Shifting Norms

Each morning I drop my son off at daycare. He sees familiar faces of his little friends playing on the floor, parents dropping off other kids, and the teachers moving about the room. When I toured the center, of course I had my first impression about whether a person seemed friendly or approachable, but I never really stopped to think what judgments the children may be making about who these people are. You expect them to have their favorite friend or a teacher they are drawn too, but a bias toward race? How can this idea of bias settle into toddlers?

The NPR article, How the Hidden Brain Does the Thinking for Us, describes how bias against race can be seen in three years olds! As a parent that is alarming. We try to teach our children kindness and acceptance for others, but societal norms seem to be shaping what is “okay” or “bad” in a questionable direction. If children learn what seems safe or normal by watching the world around them, then we need to inject more diversity. Easier said then done.

As children move up in education, it’s not like this bias goes away. Societal norms become even more prominent, further shaping the bias toward others. The challenge is this bias of the hidden brain is not intentional. It not like we go out of our way to group people into buckets of good or bad. Like the NPR article said, the brain is wired to form associations. However, associations described about context come from society, and society gravitates toward what is common, not what is different.

Embracing diversity and having an inclusive mindset has the potential to bring immense benefit to society, workplaces, and the classroom. In the article, How Diversity Makes Us Smarter, socially diverse groups are the ones that bring innovation and creativity. Those are characteristics we all want in the classroom setting, from preschool to college. Somehow as a society thought we have to find ways to integrate more diversity into our everyday. If starting at a young age we were exposed to more races, ethnicities, etc, then bias might be reduced. We can also be more aware and cognoscente of our own biases. These are small changes, but they have the potential to nudge us in a less biased way of thinking.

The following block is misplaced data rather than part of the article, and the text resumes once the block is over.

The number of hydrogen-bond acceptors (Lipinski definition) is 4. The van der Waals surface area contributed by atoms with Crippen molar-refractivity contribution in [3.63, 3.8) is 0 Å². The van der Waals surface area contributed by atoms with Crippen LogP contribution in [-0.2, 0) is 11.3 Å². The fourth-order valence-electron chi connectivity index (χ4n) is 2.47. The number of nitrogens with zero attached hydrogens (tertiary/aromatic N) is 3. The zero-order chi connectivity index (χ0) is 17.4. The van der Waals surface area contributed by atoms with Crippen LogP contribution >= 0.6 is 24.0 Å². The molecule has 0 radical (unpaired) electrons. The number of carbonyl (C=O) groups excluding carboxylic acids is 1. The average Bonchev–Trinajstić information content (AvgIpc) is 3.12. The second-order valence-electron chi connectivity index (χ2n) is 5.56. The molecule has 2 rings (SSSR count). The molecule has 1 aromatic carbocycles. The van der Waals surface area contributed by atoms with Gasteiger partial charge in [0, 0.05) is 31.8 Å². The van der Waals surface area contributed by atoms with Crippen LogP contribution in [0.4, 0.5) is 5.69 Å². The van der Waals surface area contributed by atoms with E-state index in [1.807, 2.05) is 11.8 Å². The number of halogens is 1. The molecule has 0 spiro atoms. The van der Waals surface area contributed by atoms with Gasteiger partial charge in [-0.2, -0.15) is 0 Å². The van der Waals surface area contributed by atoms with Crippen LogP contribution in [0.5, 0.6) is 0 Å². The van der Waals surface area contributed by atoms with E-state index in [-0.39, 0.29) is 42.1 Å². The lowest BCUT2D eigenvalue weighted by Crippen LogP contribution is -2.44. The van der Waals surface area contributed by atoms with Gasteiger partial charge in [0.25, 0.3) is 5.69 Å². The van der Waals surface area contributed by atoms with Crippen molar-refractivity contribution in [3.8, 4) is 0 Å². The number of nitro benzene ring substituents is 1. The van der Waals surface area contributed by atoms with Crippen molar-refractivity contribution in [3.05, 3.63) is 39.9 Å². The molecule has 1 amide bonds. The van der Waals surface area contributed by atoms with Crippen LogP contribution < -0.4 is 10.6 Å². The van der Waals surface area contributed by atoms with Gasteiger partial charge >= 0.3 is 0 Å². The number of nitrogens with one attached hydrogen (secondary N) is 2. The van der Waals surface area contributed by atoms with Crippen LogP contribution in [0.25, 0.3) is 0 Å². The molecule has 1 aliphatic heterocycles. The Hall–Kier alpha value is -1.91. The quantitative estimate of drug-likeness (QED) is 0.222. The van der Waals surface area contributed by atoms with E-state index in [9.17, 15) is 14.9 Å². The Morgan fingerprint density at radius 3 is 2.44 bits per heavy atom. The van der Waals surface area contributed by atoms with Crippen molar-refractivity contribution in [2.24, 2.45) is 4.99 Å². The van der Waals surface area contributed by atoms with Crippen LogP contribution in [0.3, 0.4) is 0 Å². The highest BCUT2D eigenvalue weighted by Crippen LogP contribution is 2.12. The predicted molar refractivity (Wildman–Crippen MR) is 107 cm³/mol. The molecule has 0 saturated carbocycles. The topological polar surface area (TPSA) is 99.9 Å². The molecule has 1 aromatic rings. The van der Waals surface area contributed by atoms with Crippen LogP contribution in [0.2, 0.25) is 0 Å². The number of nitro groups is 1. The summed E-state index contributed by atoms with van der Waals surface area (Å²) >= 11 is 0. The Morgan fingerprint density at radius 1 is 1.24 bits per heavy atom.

10 thoughts on “Shifting Norms

  1. I really appreciated your post and the alarming idea that children as young as 3 are forming these racial and diversity oriented connections. I was a bit stunned by this because how can you compete with that? I mean by the time a child is 3, they haven’t had time to even figure out how to go to the bathroom alone, how can they already have implicit bias? I agree with your conclusion that integrating diversity into our daily lives is really the only way to teach children that diversity is ok, even good. I also think engaging in conversation with children as they do begin to challenge their own position is vital to teaching them about diversity and inclusion.


  2. Thank you for your post. I too have a child in daycare and I too was alarmed to learn that children as young as 3 could form bias against race. Living in a predominantly white community I worry that my daughter could be forming these bias as we speak. I dropped her off to daycare today and not one of her classmates are a different race than herself. After reading the NPR article, I am thankful that one of her teachers is African American and that we have friends who are of different races and nationalities. Unfortunately, she doesn’t have the opportunity interact with many other children of different backgrounds. How do you as a parent inject more diversity into your or your child’s life? Especially living in Southwest Va?!?